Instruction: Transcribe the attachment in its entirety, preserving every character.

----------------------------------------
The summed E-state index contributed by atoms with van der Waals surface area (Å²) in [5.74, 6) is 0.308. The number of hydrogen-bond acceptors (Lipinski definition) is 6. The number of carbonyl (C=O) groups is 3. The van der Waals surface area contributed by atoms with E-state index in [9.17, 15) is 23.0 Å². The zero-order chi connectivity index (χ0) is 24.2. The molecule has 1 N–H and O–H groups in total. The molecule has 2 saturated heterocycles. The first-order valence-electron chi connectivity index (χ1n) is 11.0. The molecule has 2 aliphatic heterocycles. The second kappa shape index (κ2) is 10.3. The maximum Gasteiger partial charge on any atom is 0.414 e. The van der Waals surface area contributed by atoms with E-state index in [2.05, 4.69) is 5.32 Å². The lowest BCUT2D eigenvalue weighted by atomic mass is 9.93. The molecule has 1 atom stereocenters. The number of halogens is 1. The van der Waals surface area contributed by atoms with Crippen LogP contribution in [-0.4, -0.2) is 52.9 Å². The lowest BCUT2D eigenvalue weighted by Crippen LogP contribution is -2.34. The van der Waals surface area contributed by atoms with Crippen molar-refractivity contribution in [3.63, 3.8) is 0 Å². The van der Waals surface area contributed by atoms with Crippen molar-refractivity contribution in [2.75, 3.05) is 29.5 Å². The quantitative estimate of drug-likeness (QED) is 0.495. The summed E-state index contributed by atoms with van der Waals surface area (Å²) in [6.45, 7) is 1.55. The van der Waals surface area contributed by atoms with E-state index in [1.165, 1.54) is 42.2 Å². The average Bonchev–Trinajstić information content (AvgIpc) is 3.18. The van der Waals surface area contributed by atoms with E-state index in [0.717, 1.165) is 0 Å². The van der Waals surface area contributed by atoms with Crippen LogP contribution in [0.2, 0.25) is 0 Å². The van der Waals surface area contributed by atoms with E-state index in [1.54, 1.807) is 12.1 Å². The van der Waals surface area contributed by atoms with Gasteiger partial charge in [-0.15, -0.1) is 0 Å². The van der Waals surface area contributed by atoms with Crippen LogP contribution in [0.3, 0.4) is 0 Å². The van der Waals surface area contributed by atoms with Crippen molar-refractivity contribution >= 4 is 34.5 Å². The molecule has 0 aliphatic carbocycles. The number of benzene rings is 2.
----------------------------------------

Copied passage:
The summed E-state index contributed by atoms with van der Waals surface area (Å²) in [5.74, 6) is 0.308. The number of hydrogen-bond acceptors (Lipinski definition) is 6. The number of carbonyl (C=O) groups is 3. The van der Waals surface area contributed by atoms with E-state index in [9.17, 15) is 23.0 Å². The zero-order chi connectivity index (χ0) is 24.2. The molecule has 1 N–H and O–H groups in total. The molecule has 2 saturated heterocycles. The first-order valence-electron chi connectivity index (χ1n) is 11.0. The molecule has 2 aliphatic heterocycles. The second kappa shape index (κ2) is 10.3. The maximum Gasteiger partial charge on any atom is 0.414 e. The van der Waals surface area contributed by atoms with E-state index in [2.05, 4.69) is 5.32 Å². The lowest BCUT2D eigenvalue weighted by atomic mass is 9.93. The molecule has 1 atom stereocenters. The number of halogens is 1. The van der Waals surface area contributed by atoms with Crippen LogP contribution in [-0.4, -0.2) is 52.9 Å². The lowest BCUT2D eigenvalue weighted by Crippen LogP contribution is -2.34. The van der Waals surface area contributed by atoms with Crippen molar-refractivity contribution in [3.63, 3.8) is 0 Å². The van der Waals surface area contributed by atoms with Crippen molar-refractivity contribution in [2.75, 3.05) is 29.5 Å². The quantitative estimate of drug-likeness (QED) is 0.495. The summed E-state index contributed by atoms with van der Waals surface area (Å²) in [6.45, 7) is 1.55. The van der Waals surface area contributed by atoms with E-state index in [1.165, 1.54) is 42.2 Å². The average Bonchev–Trinajstić information content (AvgIpc) is 3.18. The van der Waals surface area contributed by atoms with E-state index in [0.717, 1.165) is 0 Å². The van der Waals surface area contributed by atoms with Crippen LogP contribution in [0.2, 0.25) is 0 Å². The van der Waals surface area contributed by atoms with E-state index in [1.54, 1.807) is 12.1 Å². The van der Waals surface area contributed by atoms with Gasteiger partial charge in [-0.15, -0.1) is 0 Å². The van der Waals surface area contributed by atoms with Crippen LogP contribution in [0.3, 0.4) is 0 Å². The van der Waals surface area contributed by atoms with Crippen molar-refractivity contribution >= 4 is 34.5 Å². The molecule has 0 aliphatic carbocycles. The number of benzene rings is 2.